Police Liaison Officers are employed by the Queensland Police Service to establish and maintain a positive rapport between culturally specific communities and the Queensland Police Service. The role of Police Liaison Officers is to promote trust and understanding through their liaison role by assisting the community and police to:

  • reduce and prevent crime;

  • divert people from the criminal justice system;

  • advise and educate police officers on culture and cultural issues; and

  • improve community knowledge of  law and order issues and policing services.Source: QPS Website


Throughout this campaign despite our continuous efforts to engage and work with law enforcement agencies, the general feedback we’ve had from the community is that Police don’t take our issues seriously enough. They’re overloaded with bigger issues to deal with and things like disability parking are way down the list of priorities unless you come across extraordinary officers such as Senior Constable Christie May of Queensland Police who has been our strongest advocate.

Fear of being able to communicate with police effectively is also another concern that has been raised amongst the disability community which needs to be addressed.

It’s certainly not that the disability community feels any crime committed against them is more important than the same happening to anyone else, but that they are less likely to report it for a number of reasons. By having liaisons who have been trained in communicating with people with disabilities and understanding the issues they face, it makes that community of people trust the person they speak to more without fear of judgement or being treated less significantly.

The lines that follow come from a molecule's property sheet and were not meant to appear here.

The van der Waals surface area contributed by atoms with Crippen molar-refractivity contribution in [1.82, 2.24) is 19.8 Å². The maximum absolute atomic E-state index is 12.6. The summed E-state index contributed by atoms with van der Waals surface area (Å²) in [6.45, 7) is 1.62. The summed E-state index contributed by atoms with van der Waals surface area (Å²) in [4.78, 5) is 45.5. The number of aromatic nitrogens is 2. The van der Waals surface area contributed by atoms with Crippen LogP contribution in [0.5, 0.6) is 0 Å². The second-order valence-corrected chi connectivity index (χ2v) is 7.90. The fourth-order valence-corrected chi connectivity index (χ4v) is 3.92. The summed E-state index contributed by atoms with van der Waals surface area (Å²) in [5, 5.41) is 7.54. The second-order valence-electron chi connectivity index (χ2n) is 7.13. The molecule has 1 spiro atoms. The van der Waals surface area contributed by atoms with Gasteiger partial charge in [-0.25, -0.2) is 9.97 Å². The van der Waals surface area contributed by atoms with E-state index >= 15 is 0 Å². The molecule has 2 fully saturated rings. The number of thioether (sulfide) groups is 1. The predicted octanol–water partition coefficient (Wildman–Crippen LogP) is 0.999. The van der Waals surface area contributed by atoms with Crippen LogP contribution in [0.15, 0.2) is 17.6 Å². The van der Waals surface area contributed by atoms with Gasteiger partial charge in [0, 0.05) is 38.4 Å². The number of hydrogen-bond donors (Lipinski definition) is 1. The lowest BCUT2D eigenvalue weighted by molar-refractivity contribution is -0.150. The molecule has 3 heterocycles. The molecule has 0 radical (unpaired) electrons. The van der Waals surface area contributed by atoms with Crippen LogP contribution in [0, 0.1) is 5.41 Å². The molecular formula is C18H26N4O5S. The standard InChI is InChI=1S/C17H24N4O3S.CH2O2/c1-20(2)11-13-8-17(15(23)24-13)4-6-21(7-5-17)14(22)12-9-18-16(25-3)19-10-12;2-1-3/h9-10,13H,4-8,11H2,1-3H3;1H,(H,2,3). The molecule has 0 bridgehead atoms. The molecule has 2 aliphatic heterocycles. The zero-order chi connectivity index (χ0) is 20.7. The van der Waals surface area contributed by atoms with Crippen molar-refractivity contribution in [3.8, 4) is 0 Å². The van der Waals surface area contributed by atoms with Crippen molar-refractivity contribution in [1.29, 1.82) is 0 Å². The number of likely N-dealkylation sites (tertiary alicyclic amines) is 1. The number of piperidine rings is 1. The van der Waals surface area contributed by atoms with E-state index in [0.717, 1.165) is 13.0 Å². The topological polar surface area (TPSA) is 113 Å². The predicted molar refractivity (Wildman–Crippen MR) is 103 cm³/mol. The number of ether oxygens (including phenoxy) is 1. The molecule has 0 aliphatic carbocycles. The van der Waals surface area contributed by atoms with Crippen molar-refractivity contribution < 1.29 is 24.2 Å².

The statistics of crimes where people with disabilities are the victim are outrageous when the unreported incidences are included. Some examples are:

There is growing evidence that women with a disability are more likely to experience violence. For example, 90% of Australian women with an intellectual disability have been subjected to sexual abuse. (Source:  Woman With Disabilities Australia (WWDA), 2004)

Disabled people are more likely than non-disabled people to experience hate crimes. And perpetrators are more likely to receive leniency in sentencing if the victim is a disabled person. (Source:

People with disabilities are being routinely denied the basic human right of access to justice. (Source:

People with an intellectual disability are almost three times more likely than those without a disability to be victims of physical assault, sexual assault and robbery. (Source:

It is well documented that people with disability, especially girls and women with disability, are over-represented as victims of crime. People with disability are more likely to be victims of violence, fraud and sexual assault. They are also more likely to experience multiple episodes of all forms of abuse and neglect. (Source:


So it’s about time. Lets start asking the Police Minister in every state to appoint

Police Liaison officers for people with disabilities in Australia.*

Share the link to this post with your State MP, the Minister for Police/Emergency Services

and the Police Commissioner.


*Victoria recently began an inquiry into the handling of disabled victims of crime after a report identified high number of cases being mismanaged and as a result Disability Liaison officers are being trained.

What if I told you there was no need for disability parking infringements?

NO WAY! you say? Of course there’ll never be a time when infringements are removed. Without a consequence there’s nothing to stop people taking advantage of selfish opportunity. BUT! There really is no need for people to get an infringement for abusing disability accessible parking. There are two simple things that can be done to prevent it. Education and Attitude. Education is easy, attitude not so much.

So we’re working on the education part first. With an educated community no one can use the excuse “I didn’t know”. Our mission is to ensure every driver understands the laws they’re obligated to follow around disability parking.